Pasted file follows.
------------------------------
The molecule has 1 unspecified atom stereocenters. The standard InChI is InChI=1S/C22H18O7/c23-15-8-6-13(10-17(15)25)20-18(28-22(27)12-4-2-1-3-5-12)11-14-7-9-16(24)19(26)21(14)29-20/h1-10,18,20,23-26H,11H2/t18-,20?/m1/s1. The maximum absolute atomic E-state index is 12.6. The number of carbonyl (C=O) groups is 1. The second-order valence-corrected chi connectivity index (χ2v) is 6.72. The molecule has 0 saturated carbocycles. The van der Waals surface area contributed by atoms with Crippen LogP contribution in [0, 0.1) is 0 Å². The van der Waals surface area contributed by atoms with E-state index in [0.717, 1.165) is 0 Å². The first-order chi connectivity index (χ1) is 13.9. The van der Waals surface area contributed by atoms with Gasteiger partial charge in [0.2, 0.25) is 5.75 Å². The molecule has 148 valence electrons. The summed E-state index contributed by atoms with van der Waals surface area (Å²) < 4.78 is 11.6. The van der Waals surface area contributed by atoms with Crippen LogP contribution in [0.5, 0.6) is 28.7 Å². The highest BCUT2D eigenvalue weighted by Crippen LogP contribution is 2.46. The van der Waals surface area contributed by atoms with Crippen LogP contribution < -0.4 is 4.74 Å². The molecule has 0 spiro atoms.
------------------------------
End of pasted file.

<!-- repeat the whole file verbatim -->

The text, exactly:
The molecule has 1 unspecified atom stereocenters. The standard InChI is InChI=1S/C22H18O7/c23-15-8-6-13(10-17(15)25)20-18(28-22(27)12-4-2-1-3-5-12)11-14-7-9-16(24)19(26)21(14)29-20/h1-10,18,20,23-26H,11H2/t18-,20?/m1/s1. The maximum absolute atomic E-state index is 12.6. The number of carbonyl (C=O) groups is 1. The second-order valence-corrected chi connectivity index (χ2v) is 6.72. The molecule has 0 saturated carbocycles. The van der Waals surface area contributed by atoms with Crippen LogP contribution in [0, 0.1) is 0 Å². The van der Waals surface area contributed by atoms with E-state index in [0.717, 1.165) is 0 Å². The first-order chi connectivity index (χ1) is 13.9. The van der Waals surface area contributed by atoms with Gasteiger partial charge in [0.2, 0.25) is 5.75 Å². The molecule has 148 valence electrons. The summed E-state index contributed by atoms with van der Waals surface area (Å²) < 4.78 is 11.6. The van der Waals surface area contributed by atoms with Crippen LogP contribution in [0.5, 0.6) is 28.7 Å². The highest BCUT2D eigenvalue weighted by Crippen LogP contribution is 2.46. The van der Waals surface area contributed by atoms with Crippen LogP contribution < -0.4 is 4.74 Å². The molecule has 0 spiro atoms.